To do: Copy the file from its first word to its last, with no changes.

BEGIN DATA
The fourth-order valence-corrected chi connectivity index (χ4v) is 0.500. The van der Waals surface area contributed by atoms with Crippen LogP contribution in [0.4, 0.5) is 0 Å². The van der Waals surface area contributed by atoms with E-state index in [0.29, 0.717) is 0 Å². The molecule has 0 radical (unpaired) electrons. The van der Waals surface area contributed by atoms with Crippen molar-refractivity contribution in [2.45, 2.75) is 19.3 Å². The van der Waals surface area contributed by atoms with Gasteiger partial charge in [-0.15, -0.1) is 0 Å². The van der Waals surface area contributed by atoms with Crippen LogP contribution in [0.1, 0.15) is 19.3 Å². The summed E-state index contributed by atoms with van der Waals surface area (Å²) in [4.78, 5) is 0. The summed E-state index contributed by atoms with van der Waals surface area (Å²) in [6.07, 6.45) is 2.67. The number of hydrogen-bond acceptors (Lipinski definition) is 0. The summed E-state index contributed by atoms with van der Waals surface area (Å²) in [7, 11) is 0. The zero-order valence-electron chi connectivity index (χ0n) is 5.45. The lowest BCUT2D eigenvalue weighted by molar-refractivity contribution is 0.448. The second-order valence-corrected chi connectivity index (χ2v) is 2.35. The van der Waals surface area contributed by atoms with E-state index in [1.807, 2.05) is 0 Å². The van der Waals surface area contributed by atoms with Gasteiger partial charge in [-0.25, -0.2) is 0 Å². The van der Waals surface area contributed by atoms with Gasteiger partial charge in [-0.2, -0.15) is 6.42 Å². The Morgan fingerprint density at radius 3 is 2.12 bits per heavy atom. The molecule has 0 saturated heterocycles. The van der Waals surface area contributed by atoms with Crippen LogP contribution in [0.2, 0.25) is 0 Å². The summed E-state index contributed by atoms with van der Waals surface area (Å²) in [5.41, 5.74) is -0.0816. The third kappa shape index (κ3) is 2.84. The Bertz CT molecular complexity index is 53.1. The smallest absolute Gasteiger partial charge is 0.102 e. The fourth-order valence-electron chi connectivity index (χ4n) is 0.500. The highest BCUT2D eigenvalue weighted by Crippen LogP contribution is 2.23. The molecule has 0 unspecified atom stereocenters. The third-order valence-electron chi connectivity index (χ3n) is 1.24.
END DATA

The fourth-order valence-corrected chi connectivity index (χ4v) is 0.500. The van der Waals surface area contributed by atoms with Crippen LogP contribution in [0.4, 0.5) is 0 Å². The van der Waals surface area contributed by atoms with E-state index in [0.29, 0.717) is 0 Å². The molecule has 0 radical (unpaired) electrons. The van der Waals surface area contributed by atoms with Crippen molar-refractivity contribution in [2.45, 2.75) is 19.3 Å². The van der Waals surface area contributed by atoms with Gasteiger partial charge in [-0.15, -0.1) is 0 Å². The van der Waals surface area contributed by atoms with Crippen LogP contribution in [0.1, 0.15) is 19.3 Å². The summed E-state index contributed by atoms with van der Waals surface area (Å²) in [4.78, 5) is 0. The summed E-state index contributed by atoms with van der Waals surface area (Å²) in [6.07, 6.45) is 2.67. The number of hydrogen-bond acceptors (Lipinski definition) is 0. The summed E-state index contributed by atoms with van der Waals surface area (Å²) in [7, 11) is 0. The zero-order valence-electron chi connectivity index (χ0n) is 5.45. The lowest BCUT2D eigenvalue weighted by molar-refractivity contribution is 0.448. The second-order valence-corrected chi connectivity index (χ2v) is 2.35. The van der Waals surface area contributed by atoms with E-state index in [1.807, 2.05) is 0 Å². The van der Waals surface area contributed by atoms with Gasteiger partial charge in [-0.25, -0.2) is 0 Å². The van der Waals surface area contributed by atoms with Gasteiger partial charge in [-0.2, -0.15) is 6.42 Å². The Morgan fingerprint density at radius 3 is 2.12 bits per heavy atom. The molecule has 0 saturated heterocycles. The van der Waals surface area contributed by atoms with Crippen LogP contribution in [0.2, 0.25) is 0 Å². The summed E-state index contributed by atoms with van der Waals surface area (Å²) in [5.41, 5.74) is -0.0816. The third kappa shape index (κ3) is 2.84. The Bertz CT molecular complexity index is 53.1. The smallest absolute Gasteiger partial charge is 0.102 e. The fourth-order valence-electron chi connectivity index (χ4n) is 0.500. The highest BCUT2D eigenvalue weighted by Crippen LogP contribution is 2.23. The molecule has 0 unspecified atom stereocenters. The third-order valence-electron chi connectivity index (χ3n) is 1.24.